Resistive Random Access Memory, an up-and-coming memory storage medium, is set to replace flash memory, and it’s bringing silver along for the ride.
If you’re a true silver buff, you likely know all about the metal’s long history as a component of health-related applications. Likewise, if you’ve been watching the silver market for the past few months, you’re likely aware that, moving forward, new solar power initiatives may play a role in driving silver prices.
What you may not know about is silver’s up-and-coming use as an ingredient in memory storage devices.
Silver for storage
As the Silver Institute explains in its August newsletter, Resistive Random Access Memory (ReRAM or RRAM) operates like a tiny battery cell and “store[s] data through changes in the electrical resistance of the cell.” Put simply, the “presence or absence of an electrical charge can be used to store bits of information.”
There are different types of ReRAM, not all of which use silver, but those that do, according to industry officials, “show excellent promise” and have a number of advantages over flash memory, which is used, among other things, in tablets and smartphones.
For one thing, ReRAM does not use much power — “in the nanowatt range compared to hundreds of milliwatts for flash drives,” according to the Silver Institute. That means that it could allow a smartphone to operate for a week without being recharged. Further, ReRAM has the ability to “handle millions of rewrites compared to flash drives that fail after about 10,000 rewrites” and information can be written to it more speedily.
Unsurprisingly, the Silver Institute notes, ReRAM is ultimately expected to replace flash memory, which “will reach its evolutionary peak in the next few years, when flash chip lithographies get too small to be reliable,” as per PandoDaily’s Fritz Nelson.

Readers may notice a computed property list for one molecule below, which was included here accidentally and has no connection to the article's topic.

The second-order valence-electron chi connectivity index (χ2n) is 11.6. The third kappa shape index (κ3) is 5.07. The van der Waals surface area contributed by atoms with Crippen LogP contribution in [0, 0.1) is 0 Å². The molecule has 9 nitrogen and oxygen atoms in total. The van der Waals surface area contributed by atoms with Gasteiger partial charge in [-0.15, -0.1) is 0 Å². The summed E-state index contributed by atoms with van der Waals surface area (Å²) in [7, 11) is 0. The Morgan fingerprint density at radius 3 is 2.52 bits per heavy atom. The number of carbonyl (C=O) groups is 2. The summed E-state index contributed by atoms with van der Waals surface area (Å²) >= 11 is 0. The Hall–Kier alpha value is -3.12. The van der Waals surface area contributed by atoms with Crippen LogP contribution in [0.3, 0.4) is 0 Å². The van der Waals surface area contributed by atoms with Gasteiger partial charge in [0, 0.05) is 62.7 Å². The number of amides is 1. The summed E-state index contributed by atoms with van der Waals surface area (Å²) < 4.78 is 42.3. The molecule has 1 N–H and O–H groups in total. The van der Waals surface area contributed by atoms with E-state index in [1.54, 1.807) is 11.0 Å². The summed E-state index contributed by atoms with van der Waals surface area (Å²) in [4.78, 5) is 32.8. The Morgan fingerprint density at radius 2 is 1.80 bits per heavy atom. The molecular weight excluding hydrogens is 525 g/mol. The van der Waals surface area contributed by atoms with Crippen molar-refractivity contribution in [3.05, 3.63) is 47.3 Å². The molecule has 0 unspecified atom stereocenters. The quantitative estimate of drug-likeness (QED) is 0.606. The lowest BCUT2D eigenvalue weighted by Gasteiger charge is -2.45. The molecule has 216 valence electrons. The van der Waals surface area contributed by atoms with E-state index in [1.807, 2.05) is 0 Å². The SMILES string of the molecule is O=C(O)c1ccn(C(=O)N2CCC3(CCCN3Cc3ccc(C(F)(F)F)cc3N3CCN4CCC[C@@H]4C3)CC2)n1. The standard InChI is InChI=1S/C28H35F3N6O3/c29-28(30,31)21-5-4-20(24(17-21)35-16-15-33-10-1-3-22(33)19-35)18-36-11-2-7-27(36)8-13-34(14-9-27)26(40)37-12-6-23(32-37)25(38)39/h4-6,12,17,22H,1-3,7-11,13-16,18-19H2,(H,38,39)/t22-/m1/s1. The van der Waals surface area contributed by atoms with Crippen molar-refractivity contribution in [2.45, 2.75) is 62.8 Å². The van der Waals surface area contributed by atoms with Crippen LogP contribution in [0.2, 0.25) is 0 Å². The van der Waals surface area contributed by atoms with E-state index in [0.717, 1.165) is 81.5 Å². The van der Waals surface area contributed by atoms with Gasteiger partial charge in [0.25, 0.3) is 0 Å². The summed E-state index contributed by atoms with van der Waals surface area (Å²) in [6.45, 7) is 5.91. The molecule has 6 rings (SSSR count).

Crossbar closes in
The question, of course, is which company will be the first to develop commercially viable ReRAM technology.
Writing for DailyTech last month, Jason Mick explains that while HP (NYSE:HPQ) appeared to jump to the front of the race back in 2008, the company has since indicated that it will not have “something technologically viable” until the end of 2014. The Silver Institute identifies Toshiba (TSE:6502), Panasonic (TSE:6752), Micron Technology (NASDAQ:MU) and Samsung Electronics (LSE:BC94) as other companies currently working on ReRAM versions.
However, the clear frontrunner, according to both Mick and the Silver Institute, appears to be Crossbar, a “virtually unknown startup” launched in 2010 by George Minassian, former vice president of Spansion (NYSE:CODE). The company attracted attention in 2012 when it announced that it had raised $20.5 million in seed funding — an amount that eventually rose to $25 million — but went back under the radar until last month when it revealed that it has developed ReRAM technology that, in Minassian’s words, is “easy to manufacture and ready for commercialization.”
Consumers often have to wait a long time for new technology to become widely available, but Minassian’s assertion about his company’s technology means that may not be the case for ReRAM.
Joel Hruska of ExtremeTech posits that widescale adoption will occur by 2017 to 2018, barring “a problem or another technology … suddenly hav[ing] a breakthrough moment.” Similarly, Mick speculates in his article that samples may be available next year, with a commercial launch sometime between 2014 and 2015. While he’s not concerned about another company stealing the spotlight, he does point out that Crossbar’s real opportunity to prove itself will be when other versions of ReRAM do start popping up.
That will also likely be a good time for silver investors to start paying closer attention to the ReRAM market. While as yet there has been no word on how the new technology will impact demand for the white metal, as more companies become involved in the space, that will undoubtedly become more clear.
Securities Disclosure: I, Charlotte McLeod, hold no direct investment interest in any company mentioned in this article.